In summary, the size of glasses in which wine is sold, keeping the portion size constant, affected wine sales, but only when comparing larger glasses to standard glasses. The possible mechanisms for these effects need to be assessed in addition to replication of the current study in other establishments.
Ethics, consent and permissions
Ethical approval for the study was obtained from the University of Cambridge’s Psychology Research Ethics Committee (Ref: Pre.2014.127).
Consent for publication
Consent was obtained from the establishment for their participation and for publication of the results.
Availability of data and materials
The data are commercially sensitive, provided by the establishment on condition that they were not shared beyond the authors.
Lim SS, Vos T, Flaxman AD, Danaei G, Shibuya K, Adair-Rohani H, AlMazroa MA, Amann M, Anderson HR, Andrews KG, et al. A comparative risk assessment of burden of disease and injury attributable to 67 risk factors and risk factor clusters in 21 regions, 1990–2010: a systematic analysis for the Global Burden of Disease Study 2010. Lancet. 2012;380(9859):2224–60.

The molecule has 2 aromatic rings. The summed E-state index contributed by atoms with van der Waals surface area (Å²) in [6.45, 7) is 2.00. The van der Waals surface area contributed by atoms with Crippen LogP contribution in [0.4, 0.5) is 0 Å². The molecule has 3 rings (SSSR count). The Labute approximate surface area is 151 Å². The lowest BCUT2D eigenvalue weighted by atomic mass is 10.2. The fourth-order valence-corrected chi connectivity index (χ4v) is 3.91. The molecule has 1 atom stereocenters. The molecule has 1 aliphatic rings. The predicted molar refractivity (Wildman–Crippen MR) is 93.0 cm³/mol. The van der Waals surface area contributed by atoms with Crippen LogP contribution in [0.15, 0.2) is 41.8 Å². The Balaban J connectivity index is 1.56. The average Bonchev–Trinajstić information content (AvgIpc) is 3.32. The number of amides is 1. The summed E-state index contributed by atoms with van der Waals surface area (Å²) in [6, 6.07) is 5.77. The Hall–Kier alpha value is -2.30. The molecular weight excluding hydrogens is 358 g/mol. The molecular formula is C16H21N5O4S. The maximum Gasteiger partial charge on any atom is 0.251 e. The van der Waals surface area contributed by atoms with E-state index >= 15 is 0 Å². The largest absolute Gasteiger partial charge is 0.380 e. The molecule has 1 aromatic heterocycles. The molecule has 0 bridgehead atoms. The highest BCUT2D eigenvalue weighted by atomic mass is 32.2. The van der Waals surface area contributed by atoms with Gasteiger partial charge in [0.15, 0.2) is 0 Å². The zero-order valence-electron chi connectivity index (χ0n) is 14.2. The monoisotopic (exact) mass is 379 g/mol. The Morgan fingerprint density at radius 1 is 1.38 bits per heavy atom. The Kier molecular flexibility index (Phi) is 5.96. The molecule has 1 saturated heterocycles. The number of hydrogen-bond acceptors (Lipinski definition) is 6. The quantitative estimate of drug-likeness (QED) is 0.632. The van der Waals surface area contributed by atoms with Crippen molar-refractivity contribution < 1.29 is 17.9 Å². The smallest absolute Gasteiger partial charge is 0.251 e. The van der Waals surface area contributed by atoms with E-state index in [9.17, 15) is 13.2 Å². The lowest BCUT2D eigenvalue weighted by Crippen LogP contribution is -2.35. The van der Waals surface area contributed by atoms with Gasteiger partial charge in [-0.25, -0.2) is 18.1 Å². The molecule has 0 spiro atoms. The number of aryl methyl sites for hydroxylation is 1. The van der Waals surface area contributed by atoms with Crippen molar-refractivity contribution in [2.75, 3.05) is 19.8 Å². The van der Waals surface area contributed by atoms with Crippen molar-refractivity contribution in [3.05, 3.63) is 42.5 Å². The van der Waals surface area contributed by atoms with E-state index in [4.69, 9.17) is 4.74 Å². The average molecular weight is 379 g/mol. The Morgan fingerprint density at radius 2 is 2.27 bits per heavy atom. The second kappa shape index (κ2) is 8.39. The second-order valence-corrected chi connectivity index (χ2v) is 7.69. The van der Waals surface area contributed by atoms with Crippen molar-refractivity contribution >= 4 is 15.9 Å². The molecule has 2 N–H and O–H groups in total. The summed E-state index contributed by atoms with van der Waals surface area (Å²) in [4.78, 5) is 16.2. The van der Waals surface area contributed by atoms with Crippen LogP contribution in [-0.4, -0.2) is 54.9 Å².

Jackson R, Johnson M, Campbell F, Messina J, Guillaume L, Meier PS, Goyder E, Chilcott J, Payne N. Interventions on Control of Alcohol Price, Promotion and Availability for Prevention of Alcohol Use Disorders in Adults and Young People. London: The University of Sheffield, for NICE Centre for Public Health Excellence; 2010.
NICE. Alcohol-use disorders: Preventing harmful drinking. London, UK: NICE public health guidance; 2010.
WHO Regional Office for Europe. Evidence for the effectiveness and cost-effectiveness of interventions to reduce alcohol-related harm. Copenhagen: World Health Organisation; 2009.
Hollands GJ, Shemilt I, Marteau TM, Jebb SA, Lewis HB, Wei Y, Higgins JPT, Ogilvie D. Portion, package or tableware size for changing selection and consumption of food, alcohol and tobacco. Cochrane Database of Syst Rev. 2015;9, CD011045.
Rolls BJ, Roe LS, Meengs JS, Wall DE. Increasing the portion size of a sandwich increases energy intake. J Am Diet Assoc. 2004;104(3):367–72.
Robinson E, Oldham M, Cuckson I, Brunstrom JM, Rogers PJ, Hardman CA. Visual exposure to large and small portion sizes and perceptions of portion size normality: Three experimental studies. Appetite. 2016;98:28–34.
Almiron-Roig E, Tsiountsioura M, Lewis HB, Wu J, Solis-Trapala I, Jebb SA. Large portion sizes increase bite size and eating rate in overweight women. Physiol Behav. 2015;139:297–302.